Sunday, August 30, 2009
Monday, August 17, 2009
Sunday, August 16, 2009
Monday, August 10, 2009
I must admit, i am not 100% convinced - mainly because they were usually so prolific with their factory marks, but also because the screw/bolt that goes through the top plate and into the pedestal looks a bit crude. All the other compotes/tazzas i have by the factory are moulded in one piece or with the plate cemented onto a pedestal. This has been a marker point; I think i am now confident enough in my knowledge to take a stab at identifying unmarked pieces. It's a very tricky business and one which i'm sure most collectors will face at some point in their collecting careers. When do you start to trust your instincts and all your knowledge gained so far and make a judgment call? It could be that i will get egg on my face with this one. Do take a look and let me know what you think.
one way of checking would be to see if the diamond registration throws up any designs registered for that date. Sadly i don't have any books that would give me info as to who registered it, but i can tell you from checking on the potteries website that it was registered on 15h February 1870. So, it could only be by the Powell & Bishop partnership which ran for only a short period and not a later partnership.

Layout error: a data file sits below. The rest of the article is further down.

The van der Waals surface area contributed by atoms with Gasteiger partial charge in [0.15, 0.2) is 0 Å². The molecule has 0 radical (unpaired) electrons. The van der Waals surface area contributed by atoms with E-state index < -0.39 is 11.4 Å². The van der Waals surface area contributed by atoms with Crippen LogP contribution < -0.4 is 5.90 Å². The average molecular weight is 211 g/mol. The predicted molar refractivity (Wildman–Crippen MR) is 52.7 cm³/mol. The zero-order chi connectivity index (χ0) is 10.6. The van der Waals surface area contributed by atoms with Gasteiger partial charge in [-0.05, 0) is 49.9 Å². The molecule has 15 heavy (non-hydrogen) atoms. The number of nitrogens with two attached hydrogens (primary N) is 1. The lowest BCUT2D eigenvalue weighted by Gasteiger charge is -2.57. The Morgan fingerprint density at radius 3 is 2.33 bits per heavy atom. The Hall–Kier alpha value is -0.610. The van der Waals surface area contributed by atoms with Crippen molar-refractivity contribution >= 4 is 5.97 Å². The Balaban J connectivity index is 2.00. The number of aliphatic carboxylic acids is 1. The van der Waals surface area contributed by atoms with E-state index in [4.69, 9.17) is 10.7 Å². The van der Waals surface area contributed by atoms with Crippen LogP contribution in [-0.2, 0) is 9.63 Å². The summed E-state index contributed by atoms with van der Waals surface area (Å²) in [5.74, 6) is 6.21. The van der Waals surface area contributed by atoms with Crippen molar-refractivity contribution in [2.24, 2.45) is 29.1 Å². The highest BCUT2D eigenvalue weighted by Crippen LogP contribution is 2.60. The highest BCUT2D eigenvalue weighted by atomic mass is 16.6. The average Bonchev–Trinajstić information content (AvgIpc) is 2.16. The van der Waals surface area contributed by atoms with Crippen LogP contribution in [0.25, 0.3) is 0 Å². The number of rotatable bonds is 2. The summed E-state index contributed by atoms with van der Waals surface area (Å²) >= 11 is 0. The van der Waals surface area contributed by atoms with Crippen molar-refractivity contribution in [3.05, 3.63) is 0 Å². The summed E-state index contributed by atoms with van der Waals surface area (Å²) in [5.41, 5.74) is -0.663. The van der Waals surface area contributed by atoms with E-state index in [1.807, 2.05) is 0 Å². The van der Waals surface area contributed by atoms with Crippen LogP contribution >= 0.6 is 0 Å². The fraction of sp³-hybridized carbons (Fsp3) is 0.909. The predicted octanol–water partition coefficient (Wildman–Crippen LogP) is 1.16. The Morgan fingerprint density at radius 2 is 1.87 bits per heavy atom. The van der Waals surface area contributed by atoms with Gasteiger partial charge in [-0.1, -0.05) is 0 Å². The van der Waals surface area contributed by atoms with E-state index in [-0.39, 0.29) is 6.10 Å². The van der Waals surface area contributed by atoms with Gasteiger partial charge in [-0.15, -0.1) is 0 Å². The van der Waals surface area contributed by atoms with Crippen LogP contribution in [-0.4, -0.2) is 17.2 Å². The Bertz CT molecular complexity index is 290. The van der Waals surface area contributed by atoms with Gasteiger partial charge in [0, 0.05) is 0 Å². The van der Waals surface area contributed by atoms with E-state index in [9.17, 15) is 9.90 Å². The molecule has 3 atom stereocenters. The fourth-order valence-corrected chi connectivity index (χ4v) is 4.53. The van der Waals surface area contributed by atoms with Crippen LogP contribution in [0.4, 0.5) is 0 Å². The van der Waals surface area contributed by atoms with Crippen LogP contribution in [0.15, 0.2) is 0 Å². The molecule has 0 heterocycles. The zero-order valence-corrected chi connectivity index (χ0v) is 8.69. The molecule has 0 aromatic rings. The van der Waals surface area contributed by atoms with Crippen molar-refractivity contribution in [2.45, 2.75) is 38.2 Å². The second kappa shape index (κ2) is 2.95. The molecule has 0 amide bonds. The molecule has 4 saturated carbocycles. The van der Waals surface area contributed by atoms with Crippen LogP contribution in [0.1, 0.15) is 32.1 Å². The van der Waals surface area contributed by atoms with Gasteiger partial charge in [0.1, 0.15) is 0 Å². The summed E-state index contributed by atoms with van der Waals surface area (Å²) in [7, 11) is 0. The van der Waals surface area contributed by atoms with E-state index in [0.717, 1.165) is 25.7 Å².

- Russell Sansom aka Bistoboy1
- Sometimes, life doesn't turn out the way you expected. And sometimes, it is exactly as it was 'meant' to be. But whilst i'm not a believer in fate or fatalism, I do believe that life is a both a learning experience and an obstacle course to be climbed and clambered over in the most creative way possible! In doing so, you'll get to where you should be even if it's not where you'd imagined.